A documentary that greatly helped me shift my diet and mindset about food
If you haven’t seen the documentary Hungry for Change do you and your 80 year old self a favor and give it a watch on Netflix. You might live for a million years after you adopt it as part of your life. (Ok maybe not a million. But why limit yourself?) I say that because this gives a more holistic view of the food industry, processed food, a healthy relationship with food and our bodies, and our diet. Not our diet, like the restrictive plan we do for 3 days before breaking and eating a whole pizza. Our diet, which as they explain in the film, is defined as the way an organism usually eats. Many people in the holistic health world share their knowledge throughout so you’re bound to find someone’s story that resonates with you.
I share this because this helped me shift my mindset about the food and chemicals I was putting in my body. Everything they say is sustainable and realistic. It’s about shifting your lifestyle to being more mindful and being intentional about nourishing your body, rather than just feeding it. I definitely recommend it for everyone looking for a healthier long-term lifestyle.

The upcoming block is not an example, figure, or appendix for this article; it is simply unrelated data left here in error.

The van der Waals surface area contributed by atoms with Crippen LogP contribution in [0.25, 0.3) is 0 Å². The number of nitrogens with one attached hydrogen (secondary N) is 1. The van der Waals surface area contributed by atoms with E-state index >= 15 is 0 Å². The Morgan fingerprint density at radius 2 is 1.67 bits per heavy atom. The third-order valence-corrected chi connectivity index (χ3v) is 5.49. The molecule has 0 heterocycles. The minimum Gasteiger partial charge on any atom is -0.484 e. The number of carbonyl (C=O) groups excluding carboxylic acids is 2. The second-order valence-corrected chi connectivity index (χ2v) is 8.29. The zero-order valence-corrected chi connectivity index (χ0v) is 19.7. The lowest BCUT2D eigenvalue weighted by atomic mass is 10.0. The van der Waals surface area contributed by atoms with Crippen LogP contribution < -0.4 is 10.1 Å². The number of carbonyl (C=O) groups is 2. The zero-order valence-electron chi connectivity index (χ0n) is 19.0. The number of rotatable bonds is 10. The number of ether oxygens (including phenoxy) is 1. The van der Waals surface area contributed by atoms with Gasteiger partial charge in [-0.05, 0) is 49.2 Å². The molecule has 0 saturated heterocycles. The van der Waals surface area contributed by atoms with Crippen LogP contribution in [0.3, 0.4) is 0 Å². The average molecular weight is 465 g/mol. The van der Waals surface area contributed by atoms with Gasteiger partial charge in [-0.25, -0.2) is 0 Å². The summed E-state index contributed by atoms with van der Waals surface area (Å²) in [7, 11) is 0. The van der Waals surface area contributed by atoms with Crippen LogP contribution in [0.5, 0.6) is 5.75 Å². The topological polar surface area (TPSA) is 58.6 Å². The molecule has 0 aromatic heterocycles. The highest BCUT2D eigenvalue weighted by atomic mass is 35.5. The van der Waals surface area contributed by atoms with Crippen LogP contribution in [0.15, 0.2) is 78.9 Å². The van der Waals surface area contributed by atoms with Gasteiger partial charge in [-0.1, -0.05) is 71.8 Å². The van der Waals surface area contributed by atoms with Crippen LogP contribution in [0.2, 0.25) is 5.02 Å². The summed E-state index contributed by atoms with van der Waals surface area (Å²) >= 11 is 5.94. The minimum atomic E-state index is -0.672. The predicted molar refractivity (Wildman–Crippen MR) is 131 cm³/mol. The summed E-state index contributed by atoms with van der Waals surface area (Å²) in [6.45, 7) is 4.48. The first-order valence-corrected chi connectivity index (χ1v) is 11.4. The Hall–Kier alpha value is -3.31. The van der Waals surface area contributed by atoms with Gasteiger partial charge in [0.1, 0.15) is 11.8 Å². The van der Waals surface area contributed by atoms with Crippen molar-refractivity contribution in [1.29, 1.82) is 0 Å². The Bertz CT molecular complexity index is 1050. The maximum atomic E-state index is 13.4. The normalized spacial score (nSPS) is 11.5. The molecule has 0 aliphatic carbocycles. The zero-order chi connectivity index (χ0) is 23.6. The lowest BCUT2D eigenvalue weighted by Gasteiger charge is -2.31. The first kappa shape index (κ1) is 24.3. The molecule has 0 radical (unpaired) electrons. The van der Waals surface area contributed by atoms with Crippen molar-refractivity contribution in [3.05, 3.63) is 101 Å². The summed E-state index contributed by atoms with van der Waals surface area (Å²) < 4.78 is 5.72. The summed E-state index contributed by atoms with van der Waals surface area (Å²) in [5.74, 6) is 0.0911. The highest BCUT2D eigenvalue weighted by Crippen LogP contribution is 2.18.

Why we reject our bodies and the wisdom I learned battling my own distorted body image
For whatever reason, we tend to reject our bodies. Maybe the media got into our heads when we were starting to be conscious of our bodies. Maybe this rejection was modeled by our parents or role models. Whatever the origin, because of this many of us have engaged in unhealthy and possibly dangerous methods to reach our “ideal” body. Even when we do reach our goals this way, it’s never as satisfying or as long lasting as we had imagined it to be. This is because a healthy body is the product of a healthy, loving mindset, real nutritious food and drink, and some physical activity. And that isn’t some “live, laugh love” bedroom wall quote or #quotephase under a yoga pants wearing, pumpkin spice latte picture. I know this from living in my own personal hell and battling my mind with this every day. I had my own personal war with disordered eating, crash diets and “cleanses,” diet pills, obsessive calorie control and working out, and an extremely unkind and critical self-view. Anything that declared it could make me lose weight “fast and easy,” I was putting in my body or trying it. This obsession began at the age of 9 years old when I started counting my calories and telling myself I was too fat.
First thing’s first…a 9 year old doesn’t know to count calories. It’s a learned behavior. We don’t know anything is “wrong” with us or our bodies until someone tells us so. Continue reading “Accept everybody…except your body”